I am indeed a Christian. I believe in a very real God and that He loved me so much that He sent His Son, Jesus Christ, to die for me in spite of my own selfish pursuits. While I may interweave faith into my blog, I can assure you that my experiences are not unlike anyone else in TFA. I always love to hear from others and I hope that I would gain an ear from you, the reader =). No matter how much effort I spend in staying afloat during institute, please stop me in the hallway if you’re in the Delta!
“You are the light of the world. A city set on a hill cannot be hidden. Nor do people light a lamp and put it under a basket, but on a stand, and it gives light to all in the house. In the same way, let your light shine before others, so that they may see your good works and give glory to your Father who is in heaven. (Matthew 5:14-16 ESV)
Therefore, we are ambassadors for Christ, God making his appeal through us. We implore you on behalf of Christ, be reconciled to God. (2 Corinthians 5:20 ESV)
We have just finished the first two weeks of institute here in Cleveland. Even though it’s been a rough week quite honestly, I can say that it’s starting to feel like home here. Yes, I do have some culture shock at times but I’m learning! “Y’all” has penetrated my vocabulary. The Order of Operations is no longer “Please Excuse My Dear Aunt Sally” but “Please Excuse My Dope Awesome Swag.” Finally, I’m trying my hardest to say “sir” and “ma’am” when talking to those who live here.
I bring up the verses from the Bible for a reason. I understood what the passages meant but it never became real to me until now. I’ll share with you what I mean.
On Sunday, I was excited at the opportunity to go to the United Baptist Church right by my high school this summer. CM was gracious enough to tell me about what church is like in the South. Where I am from, the church is relatively removed from the community. In the Delta, the community seemingly IS the church. I wasn’t use to hearing news about how various teens were doing in school and what local events were going on. In a way, I kind of wished that it would be like that up North too. Walking in through the doors, I was faced with a stunning realization – I am of Asian descent (I know, it was quite shocking to me too =). You see what I realized is that I use to grow up downplaying that characteristic about me in an effort to befriend those around me. In the Delta, it’s unavoidable. No one did anything wrong and I don’t see it as a flaw. In fact, I love being Asian! Being in a predominantly African-American church made me realize that I need to embrace it by being able to step out of my own comfort zone to learn.
During the week, I have been assigned to teach at a local high school in Cleveland. I have a collaborative group, dubbed “collab”, of four other math teachers and we are teaching Algebra I. I have a great group and I’m getting use to being called “Mr. L.” However, we quickly realized that not only do we have to get use to using our teacher names we have to start referring to everyone else by their teacher names too. It was made apparent when Miss N in our group referred to Mr. J by his first name, W. The students were dumbfounded; they had no idea who W is since they only know him as “Mr. J.” I found this quite symbolic. Within TFA, everyone knows us through our normal, everyday selves. To the students and, as a result, the parents, we are identified as teachers. It’s empowering and somewhat frightening to now feel like I am a representative of not just an organization but also a profession.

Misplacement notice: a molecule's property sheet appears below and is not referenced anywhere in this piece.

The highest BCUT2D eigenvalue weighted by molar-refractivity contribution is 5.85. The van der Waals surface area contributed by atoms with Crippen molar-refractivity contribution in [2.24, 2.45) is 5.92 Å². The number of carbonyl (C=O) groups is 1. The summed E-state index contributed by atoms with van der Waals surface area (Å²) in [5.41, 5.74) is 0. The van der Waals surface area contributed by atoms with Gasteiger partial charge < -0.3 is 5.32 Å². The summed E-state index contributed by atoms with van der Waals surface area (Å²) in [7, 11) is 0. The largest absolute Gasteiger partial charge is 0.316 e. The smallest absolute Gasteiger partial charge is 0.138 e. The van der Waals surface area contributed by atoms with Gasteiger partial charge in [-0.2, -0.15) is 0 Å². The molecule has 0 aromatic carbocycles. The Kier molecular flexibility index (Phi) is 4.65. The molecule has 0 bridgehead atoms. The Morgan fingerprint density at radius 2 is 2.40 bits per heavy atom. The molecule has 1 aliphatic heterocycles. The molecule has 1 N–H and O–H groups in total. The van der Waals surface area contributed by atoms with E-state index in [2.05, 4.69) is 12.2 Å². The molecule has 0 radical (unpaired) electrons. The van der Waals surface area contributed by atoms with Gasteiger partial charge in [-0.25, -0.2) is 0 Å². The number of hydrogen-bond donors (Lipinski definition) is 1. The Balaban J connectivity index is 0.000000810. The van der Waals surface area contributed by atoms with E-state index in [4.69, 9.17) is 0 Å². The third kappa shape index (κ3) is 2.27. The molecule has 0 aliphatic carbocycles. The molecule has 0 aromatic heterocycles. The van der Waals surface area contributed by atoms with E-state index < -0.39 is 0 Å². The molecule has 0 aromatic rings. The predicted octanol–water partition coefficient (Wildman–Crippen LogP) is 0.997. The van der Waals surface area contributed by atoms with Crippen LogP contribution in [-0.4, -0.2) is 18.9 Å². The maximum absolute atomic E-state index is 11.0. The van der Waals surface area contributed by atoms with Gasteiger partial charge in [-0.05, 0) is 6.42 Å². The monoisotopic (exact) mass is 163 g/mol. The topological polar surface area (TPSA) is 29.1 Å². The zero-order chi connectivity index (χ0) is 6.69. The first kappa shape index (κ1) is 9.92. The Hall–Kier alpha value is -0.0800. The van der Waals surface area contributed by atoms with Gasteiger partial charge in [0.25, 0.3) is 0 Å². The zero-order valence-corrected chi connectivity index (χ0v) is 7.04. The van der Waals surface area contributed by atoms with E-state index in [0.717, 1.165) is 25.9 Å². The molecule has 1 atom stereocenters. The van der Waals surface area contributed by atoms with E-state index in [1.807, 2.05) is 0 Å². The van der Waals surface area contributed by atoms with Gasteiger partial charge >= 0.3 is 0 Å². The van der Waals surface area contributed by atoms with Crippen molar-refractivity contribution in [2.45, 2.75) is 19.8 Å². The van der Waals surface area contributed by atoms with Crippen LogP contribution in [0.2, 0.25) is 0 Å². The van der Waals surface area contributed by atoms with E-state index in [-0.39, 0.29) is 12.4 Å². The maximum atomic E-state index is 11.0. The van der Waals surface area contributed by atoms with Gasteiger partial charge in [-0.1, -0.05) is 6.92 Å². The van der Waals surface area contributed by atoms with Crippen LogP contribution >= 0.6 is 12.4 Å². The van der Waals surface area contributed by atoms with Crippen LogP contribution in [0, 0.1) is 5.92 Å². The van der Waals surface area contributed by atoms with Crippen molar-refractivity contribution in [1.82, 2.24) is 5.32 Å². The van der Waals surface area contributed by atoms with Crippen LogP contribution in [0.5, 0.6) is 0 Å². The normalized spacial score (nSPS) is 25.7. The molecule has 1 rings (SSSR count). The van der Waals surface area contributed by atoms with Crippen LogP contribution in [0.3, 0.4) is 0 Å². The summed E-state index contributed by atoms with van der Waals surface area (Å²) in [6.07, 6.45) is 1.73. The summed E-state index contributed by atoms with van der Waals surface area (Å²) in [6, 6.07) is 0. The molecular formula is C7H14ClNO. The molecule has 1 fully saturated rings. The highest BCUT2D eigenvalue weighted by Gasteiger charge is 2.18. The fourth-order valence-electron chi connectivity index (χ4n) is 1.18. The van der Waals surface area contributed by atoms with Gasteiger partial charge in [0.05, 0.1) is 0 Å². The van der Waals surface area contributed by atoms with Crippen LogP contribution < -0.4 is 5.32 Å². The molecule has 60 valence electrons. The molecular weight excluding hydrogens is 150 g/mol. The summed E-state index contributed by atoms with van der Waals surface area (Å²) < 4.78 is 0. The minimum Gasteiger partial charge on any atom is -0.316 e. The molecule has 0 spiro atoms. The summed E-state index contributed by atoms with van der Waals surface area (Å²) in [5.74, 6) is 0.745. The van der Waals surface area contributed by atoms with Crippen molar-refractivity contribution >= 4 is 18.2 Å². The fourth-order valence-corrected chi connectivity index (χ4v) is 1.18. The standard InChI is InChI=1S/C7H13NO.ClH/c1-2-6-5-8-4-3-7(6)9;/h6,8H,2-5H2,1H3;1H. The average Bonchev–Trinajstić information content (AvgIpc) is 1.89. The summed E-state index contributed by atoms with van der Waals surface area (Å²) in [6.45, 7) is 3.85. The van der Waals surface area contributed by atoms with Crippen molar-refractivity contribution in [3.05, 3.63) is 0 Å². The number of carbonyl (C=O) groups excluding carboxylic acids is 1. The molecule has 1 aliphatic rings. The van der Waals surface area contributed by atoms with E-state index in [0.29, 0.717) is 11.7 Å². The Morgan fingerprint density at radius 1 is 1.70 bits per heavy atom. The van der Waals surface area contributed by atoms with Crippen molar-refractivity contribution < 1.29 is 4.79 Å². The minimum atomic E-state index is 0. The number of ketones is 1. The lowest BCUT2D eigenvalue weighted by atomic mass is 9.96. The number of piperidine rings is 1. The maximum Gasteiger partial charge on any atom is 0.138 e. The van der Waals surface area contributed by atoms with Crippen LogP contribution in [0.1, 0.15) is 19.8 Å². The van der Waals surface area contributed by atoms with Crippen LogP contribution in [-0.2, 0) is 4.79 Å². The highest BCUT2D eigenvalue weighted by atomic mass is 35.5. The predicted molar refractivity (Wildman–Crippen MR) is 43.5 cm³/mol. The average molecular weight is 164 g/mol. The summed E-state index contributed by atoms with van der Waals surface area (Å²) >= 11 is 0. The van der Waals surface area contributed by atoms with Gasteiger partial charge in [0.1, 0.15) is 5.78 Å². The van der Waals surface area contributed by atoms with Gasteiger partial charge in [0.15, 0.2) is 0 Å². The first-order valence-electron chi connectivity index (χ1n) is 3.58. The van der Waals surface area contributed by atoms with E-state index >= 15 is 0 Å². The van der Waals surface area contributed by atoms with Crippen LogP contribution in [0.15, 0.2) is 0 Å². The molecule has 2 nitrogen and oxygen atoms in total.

Ambassadors, as referred in 2 Corinthians, have the authority to represent a nation to another group. They aren’t assigned to this position in order to seclude themselves but to generate a positive result for their home. I am an Asian-American math teacher a part of TFA. I try to downplay my identity from time-to-time and I’d like to believe that I could shed the name “Mr. L” outside the hours of 7 – 4:30 when I’m not in school. However, even though it’s only been one full week of teaching, I can already see that I’ll be Mr. L for the remainder of the summer and ignoring that fact will not be helpful for my class in such a short time period.
I do miss home. Seeing various Facebook updates from the Midwest gives me a nice, warm feeling. However, I am learning that the “achievement gap” isn’t just some piece of educational jargon unworthy of our attention … it’s real and it sucks. I want to be here to serve and it’s an absolute pleasure to be among such inspiring, driven, and loving people in the MS Delta.